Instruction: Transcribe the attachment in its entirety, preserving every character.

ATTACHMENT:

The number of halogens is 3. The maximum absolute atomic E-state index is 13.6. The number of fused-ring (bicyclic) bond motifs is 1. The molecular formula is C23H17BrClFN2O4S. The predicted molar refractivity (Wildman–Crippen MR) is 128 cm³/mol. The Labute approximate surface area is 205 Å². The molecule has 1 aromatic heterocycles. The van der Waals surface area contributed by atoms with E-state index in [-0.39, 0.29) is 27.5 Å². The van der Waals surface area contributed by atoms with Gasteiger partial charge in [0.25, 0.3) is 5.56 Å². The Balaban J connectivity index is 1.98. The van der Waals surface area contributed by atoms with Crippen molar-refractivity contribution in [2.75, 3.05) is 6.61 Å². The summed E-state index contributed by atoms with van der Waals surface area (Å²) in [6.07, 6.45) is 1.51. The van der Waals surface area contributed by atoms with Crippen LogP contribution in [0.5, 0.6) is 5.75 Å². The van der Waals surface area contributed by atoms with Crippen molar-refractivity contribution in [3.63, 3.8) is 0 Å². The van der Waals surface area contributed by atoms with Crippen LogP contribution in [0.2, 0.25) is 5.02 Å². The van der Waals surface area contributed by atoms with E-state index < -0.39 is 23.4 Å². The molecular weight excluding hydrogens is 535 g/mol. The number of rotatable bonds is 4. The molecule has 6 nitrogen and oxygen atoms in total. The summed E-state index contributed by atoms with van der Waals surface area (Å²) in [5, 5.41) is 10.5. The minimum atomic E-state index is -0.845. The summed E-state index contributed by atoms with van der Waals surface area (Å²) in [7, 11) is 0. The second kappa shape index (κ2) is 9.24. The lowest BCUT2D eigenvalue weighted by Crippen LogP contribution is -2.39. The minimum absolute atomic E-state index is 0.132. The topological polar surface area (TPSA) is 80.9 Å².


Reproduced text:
The number of halogens is 3. The maximum absolute atomic E-state index is 13.6. The number of fused-ring (bicyclic) bond motifs is 1. The molecular formula is C23H17BrClFN2O4S. The predicted molar refractivity (Wildman–Crippen MR) is 128 cm³/mol. The Labute approximate surface area is 205 Å². The molecule has 1 aromatic heterocycles. The van der Waals surface area contributed by atoms with E-state index in [-0.39, 0.29) is 27.5 Å². The van der Waals surface area contributed by atoms with Gasteiger partial charge in [0.25, 0.3) is 5.56 Å². The Balaban J connectivity index is 1.98. The van der Waals surface area contributed by atoms with Crippen molar-refractivity contribution in [2.75, 3.05) is 6.61 Å². The summed E-state index contributed by atoms with van der Waals surface area (Å²) in [6.07, 6.45) is 1.51. The van der Waals surface area contributed by atoms with Crippen LogP contribution in [0.5, 0.6) is 5.75 Å². The van der Waals surface area contributed by atoms with Crippen molar-refractivity contribution in [3.63, 3.8) is 0 Å². The van der Waals surface area contributed by atoms with Crippen LogP contribution in [0.2, 0.25) is 5.02 Å². The van der Waals surface area contributed by atoms with E-state index < -0.39 is 23.4 Å². The molecular weight excluding hydrogens is 535 g/mol. The number of rotatable bonds is 4. The molecule has 6 nitrogen and oxygen atoms in total. The summed E-state index contributed by atoms with van der Waals surface area (Å²) in [5, 5.41) is 10.5. The minimum atomic E-state index is -0.845. The summed E-state index contributed by atoms with van der Waals surface area (Å²) in [7, 11) is 0. The second kappa shape index (κ2) is 9.24. The lowest BCUT2D eigenvalue weighted by Crippen LogP contribution is -2.39. The minimum absolute atomic E-state index is 0.132. The topological polar surface area (TPSA) is 80.9 Å².